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ORIGINAL ARTICLE  PROBLEMS WITH STATISTICS IN REHABILITATION FROM THE RCTRACK PROJECT Freefree

European Journal of Physical and Rehabilitation Medicine 2020 December;56(6):829-35

DOI: 10.23736/S1973-9087.20.06710-6

Copyright © 2020 EDIZIONI MINERVA MEDICA

language: English

Reporting of patients’ characteristics in rehabilitation trials: an analysis of publications of RCTs in major clinical rehabilitation journals

Thorsten MEYER , Christiane TILLY

Research Unit Rehabilitation Sciences, Health Services Research in Rehabilitation, School of Public Health, Bielefeld University, Bielefeld, Germany



BACKGROUND: The reporting of patients’ characteristics in randomized-controlled trials (RCTs) is one important dimension to improve the clinical replicability or transferability of study results into clinical practice.
AIM: Based on a previously developed framework for reporting on patient characteristics, the aim of this study was to determine whether and how patients’ characteristics are presented in RCTs of major rehabilitation journals.
DESIGN: A literature search in eight high-impact medical rehabilitation journals was conducted.
SETTING: Any setting.
POPULATION: A rehabilitation patient group.
METHODS: Papers were included if they presented results on a RCT on rehabilitation patients. We excluded pilot or feasibility studies. We extracted information related to the description of personal, clinical and diagnosis-specific characteristics, comorbidities, and functioning according to the ICF (body functions and structures, activities and participation and context personal/environmental factors).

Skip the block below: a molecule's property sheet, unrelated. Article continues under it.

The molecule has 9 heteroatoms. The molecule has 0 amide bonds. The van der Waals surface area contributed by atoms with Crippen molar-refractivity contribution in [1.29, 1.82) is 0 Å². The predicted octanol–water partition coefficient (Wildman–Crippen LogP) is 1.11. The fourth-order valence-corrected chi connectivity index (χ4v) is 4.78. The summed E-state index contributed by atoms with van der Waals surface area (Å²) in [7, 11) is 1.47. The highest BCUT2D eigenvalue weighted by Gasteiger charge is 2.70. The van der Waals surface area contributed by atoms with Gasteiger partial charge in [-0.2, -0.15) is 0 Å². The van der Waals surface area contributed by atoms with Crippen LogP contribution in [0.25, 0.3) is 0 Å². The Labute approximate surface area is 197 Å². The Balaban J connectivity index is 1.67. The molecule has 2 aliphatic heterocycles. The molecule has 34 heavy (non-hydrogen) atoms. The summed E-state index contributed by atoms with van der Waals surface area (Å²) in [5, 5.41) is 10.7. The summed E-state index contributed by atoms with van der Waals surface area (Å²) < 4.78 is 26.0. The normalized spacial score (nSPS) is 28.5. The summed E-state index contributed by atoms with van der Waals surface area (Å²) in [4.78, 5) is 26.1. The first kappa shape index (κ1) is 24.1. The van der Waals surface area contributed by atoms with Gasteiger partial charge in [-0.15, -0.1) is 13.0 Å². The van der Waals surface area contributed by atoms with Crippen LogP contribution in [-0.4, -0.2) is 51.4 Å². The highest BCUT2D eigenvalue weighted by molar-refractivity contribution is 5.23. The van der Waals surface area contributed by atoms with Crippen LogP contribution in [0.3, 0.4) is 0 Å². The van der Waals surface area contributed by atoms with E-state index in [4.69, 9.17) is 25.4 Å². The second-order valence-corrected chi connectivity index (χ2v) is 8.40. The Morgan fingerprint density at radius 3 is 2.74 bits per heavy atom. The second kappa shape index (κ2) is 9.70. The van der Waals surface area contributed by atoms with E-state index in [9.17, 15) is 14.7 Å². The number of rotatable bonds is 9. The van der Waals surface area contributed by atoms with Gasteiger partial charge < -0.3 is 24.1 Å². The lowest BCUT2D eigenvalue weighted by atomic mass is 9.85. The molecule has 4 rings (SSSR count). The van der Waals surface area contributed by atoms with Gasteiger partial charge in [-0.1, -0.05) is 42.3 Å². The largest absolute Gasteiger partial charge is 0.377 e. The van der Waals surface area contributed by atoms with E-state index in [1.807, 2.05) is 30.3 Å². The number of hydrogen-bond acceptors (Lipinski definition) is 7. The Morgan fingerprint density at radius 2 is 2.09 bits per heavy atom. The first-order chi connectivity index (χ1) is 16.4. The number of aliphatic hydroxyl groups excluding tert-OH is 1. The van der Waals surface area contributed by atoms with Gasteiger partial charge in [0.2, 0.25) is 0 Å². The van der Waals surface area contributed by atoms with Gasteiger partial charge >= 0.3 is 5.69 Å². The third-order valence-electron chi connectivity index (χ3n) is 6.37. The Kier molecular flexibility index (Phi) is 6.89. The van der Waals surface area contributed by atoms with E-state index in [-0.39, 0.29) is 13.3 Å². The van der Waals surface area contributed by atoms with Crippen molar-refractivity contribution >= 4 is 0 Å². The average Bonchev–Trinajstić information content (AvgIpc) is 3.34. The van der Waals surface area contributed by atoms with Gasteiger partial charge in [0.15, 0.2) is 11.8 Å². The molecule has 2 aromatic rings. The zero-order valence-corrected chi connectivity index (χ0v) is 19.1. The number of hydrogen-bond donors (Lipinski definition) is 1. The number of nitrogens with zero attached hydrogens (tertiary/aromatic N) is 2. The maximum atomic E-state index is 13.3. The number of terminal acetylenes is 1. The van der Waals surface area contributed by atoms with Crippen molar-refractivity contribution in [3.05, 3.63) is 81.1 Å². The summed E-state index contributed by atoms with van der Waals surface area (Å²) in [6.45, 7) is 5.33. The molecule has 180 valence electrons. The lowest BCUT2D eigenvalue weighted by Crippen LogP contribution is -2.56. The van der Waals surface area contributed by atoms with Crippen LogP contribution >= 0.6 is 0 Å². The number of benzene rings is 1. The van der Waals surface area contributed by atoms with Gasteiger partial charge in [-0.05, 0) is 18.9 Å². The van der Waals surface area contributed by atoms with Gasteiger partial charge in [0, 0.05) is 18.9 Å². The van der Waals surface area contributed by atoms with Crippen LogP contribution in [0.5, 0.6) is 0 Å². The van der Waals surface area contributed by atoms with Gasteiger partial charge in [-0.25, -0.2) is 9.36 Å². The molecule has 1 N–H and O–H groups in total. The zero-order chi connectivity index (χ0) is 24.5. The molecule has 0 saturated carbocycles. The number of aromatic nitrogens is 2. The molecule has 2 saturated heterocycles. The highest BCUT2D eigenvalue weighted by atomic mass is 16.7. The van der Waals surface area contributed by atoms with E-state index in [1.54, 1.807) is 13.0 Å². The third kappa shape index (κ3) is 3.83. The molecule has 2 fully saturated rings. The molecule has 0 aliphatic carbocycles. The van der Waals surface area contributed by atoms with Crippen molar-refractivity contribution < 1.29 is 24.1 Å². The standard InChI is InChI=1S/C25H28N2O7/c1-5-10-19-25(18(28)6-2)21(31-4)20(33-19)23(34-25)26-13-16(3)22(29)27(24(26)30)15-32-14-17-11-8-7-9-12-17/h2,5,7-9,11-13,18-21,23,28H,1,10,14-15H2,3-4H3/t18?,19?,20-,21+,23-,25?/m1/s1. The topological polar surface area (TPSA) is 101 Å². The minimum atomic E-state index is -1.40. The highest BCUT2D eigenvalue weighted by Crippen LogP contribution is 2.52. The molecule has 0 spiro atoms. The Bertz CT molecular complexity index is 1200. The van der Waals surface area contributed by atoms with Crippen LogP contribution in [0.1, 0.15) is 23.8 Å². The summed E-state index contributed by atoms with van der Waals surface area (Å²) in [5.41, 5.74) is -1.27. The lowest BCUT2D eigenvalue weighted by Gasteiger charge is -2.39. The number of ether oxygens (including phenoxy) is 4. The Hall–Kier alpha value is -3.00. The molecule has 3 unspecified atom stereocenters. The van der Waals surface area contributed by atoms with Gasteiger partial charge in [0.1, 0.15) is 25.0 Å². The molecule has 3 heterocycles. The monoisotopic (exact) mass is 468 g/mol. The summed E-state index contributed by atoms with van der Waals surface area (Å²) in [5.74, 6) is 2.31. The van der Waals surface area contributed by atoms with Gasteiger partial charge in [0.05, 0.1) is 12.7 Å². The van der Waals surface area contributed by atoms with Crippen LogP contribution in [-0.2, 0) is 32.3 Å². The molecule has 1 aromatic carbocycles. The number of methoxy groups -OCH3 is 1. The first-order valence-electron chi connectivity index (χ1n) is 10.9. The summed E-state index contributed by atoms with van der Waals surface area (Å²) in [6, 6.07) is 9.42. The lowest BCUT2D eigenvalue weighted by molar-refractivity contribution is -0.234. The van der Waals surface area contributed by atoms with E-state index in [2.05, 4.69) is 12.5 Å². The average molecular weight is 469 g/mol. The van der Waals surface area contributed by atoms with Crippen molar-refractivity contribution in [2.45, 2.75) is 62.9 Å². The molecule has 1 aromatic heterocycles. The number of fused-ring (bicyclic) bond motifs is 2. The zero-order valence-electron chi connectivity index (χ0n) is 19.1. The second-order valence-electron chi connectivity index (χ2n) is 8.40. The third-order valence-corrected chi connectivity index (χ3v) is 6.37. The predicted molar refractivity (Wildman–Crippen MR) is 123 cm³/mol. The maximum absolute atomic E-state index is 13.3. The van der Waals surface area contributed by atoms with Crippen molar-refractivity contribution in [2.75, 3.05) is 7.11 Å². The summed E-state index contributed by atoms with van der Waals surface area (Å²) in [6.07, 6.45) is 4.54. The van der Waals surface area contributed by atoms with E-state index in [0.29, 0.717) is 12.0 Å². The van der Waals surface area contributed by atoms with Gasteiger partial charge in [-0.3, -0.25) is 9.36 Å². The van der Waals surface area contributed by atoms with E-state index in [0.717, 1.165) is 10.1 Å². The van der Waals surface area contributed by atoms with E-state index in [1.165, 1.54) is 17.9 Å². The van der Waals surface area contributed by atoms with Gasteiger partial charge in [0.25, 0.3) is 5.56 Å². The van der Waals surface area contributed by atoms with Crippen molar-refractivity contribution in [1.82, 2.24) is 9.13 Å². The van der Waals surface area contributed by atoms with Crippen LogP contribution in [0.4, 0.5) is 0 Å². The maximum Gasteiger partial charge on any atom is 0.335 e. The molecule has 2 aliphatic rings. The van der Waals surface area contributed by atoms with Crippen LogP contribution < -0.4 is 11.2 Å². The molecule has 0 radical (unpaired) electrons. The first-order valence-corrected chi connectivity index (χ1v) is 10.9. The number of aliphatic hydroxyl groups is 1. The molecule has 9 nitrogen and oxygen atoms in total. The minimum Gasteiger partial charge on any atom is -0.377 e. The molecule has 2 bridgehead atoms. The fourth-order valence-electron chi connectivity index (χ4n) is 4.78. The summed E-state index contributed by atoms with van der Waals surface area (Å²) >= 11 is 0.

RESULTS: From a total of 129 papers initially identified we finally included 100 papers. Patient groups were almost exclusively defined by clinical diagnostic groups. Age and gender were the most prominent persons’ characteristics (100% / 99% reported), followed by marital (22%), educational (15%) and occupational status (14%). Clinical characteristics usually relate to the respective diagnosis; general characteristics were reported on the duration of illness or symptoms (62%), to a lesser degree on BMI (45%) and/or weight (32%) and height (27%). One out of five papers report on comorbidities of the patients (20%). Information of body functions were present in almost every paper (98%), and nearly two third reported at least some aspect of activities and participation at baseline (63%).
CONCLUSIONS: The present analysis shows that there is a need to further the development of appropriate standards for the reporting of patient characteristics in rehabilitation trials.
CLINICAL REHABILITATION IMPACT: In future it should help rehabilitation practitioners to decide whether the patients in a study and their own patients share features similar enough to allow for transferability of results.


KEY WORDS: Randomized controlled trial; Rehabilitation; Clinical trials as topic

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